I have read and listened to others discuss how they can see naked-eye some of the major planets during the day. I personally have done this with Venus but never with Jupiter or Saturn. Well, it helps if you have a large, extremely large celestial object to help you find it and on Wednesday, I have the waning gibbous moon to help me out.
I had gone to work at 7:00am at a local high school to help a teacher who is learning Google Classroom and at 8:05am I had to go to my car to get my Chromebook. While walking, and in truth, without thinking about it except that I had seen where Jupiter was located in position to the moon at 5:30am when I took our dog out, I looked up and then down and to the left and what to my wondering eyes did appear? Nope not a sleigh pulled by reindeer with a fat jolly old elf, we are past that now, far past that, but I saw the sharp reflection of light off a planet, a star like reflection that held steady. I looked away, and then back and sure enough I quickly located Jupiter and held it. In this case averted vision would lose it, you had to use direct vision. I did it again a few times when a friend an Assistant Principal came walking by during his sweep of the parking lot with student, and asked me what I was being weird about. I told him, showed him where to look and nope, his 47 year old eyes couldn't locate it. The 17 year old student easily captured it and thought it was cool he could see Jupiter during the day. I chalk my experience up to knowing where to look, and the fact the Sun wasn't that high up in the sky, Jupiter and the Moon were lower in the sky and conditions for seeing were really good.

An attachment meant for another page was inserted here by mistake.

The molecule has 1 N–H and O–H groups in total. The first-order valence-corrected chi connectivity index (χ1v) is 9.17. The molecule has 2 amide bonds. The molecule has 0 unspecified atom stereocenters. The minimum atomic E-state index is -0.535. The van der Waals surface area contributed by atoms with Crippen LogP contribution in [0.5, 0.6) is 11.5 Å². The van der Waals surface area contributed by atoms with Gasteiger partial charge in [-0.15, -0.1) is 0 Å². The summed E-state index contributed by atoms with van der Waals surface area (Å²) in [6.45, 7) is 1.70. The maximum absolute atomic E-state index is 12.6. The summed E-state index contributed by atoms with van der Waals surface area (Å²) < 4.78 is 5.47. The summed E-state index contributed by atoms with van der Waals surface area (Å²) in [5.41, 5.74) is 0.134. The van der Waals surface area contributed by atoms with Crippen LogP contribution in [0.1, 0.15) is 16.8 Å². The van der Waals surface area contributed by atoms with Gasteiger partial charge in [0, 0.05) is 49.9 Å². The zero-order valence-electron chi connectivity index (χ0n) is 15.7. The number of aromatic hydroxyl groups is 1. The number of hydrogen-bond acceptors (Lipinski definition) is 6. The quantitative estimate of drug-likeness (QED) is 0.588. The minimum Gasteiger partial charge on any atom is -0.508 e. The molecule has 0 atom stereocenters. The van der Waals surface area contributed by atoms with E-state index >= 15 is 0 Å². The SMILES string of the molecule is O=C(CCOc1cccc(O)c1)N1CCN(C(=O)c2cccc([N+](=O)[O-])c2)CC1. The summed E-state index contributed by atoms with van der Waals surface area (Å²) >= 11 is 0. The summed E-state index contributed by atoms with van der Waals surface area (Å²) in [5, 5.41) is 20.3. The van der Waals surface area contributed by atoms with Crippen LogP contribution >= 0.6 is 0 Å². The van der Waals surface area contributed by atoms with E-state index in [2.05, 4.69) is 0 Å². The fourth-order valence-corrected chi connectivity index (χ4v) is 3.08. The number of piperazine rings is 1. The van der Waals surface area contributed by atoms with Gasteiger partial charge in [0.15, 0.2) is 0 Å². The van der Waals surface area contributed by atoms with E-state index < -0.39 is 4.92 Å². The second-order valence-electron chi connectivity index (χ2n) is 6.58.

So next time you know where to look, in the early morning as the Sun is climbing in the sky, see if you can spot one of our major planets that stays in the sky after sunrise. You just may surprise yourself like I did.
Well, I am being kinda of bad here and sharing some pictures that my friend Jorge took from out at Pit n Pole last night. I had some meetings I had to attend last night so the best I got was in the backyard with the 4" refractor. That's okay though. Anyway, these were taken by my friend Jorge and they show the Winter Sky at the observing location Pit n Pole. The snow is gone, the road are dry for the most part, but I am sure it is a little dewy out there since the Pit is always dewy this time of the year. I know my observing spot down is at 35 degrees with 50 percent humidity so much better than the Pit, but much farther out. Roads are dry with 4x4 or ATV's having cause winter ruts in the dirt roads out there from playing this winter. Here are these incredible shots by Jorge!
The two above show the Winter Milky Way and many wonderful winter objects, some that I labeled in the bottom shot.
A closer shot above of Orion's Belt and Sword region.
Orion's Belt and Messier 42, the Orion Nebula and Messier 43.
Jorge driving out from the Pit n Pole. Road is dray and good! Last night was probably the last good night, with the moon rising at 11:05pm. That would have given a good 5 hours of observing if you or I had gone out early yesterday afternoon, set up and was ready when it got dark. Sometimes you just have to do that!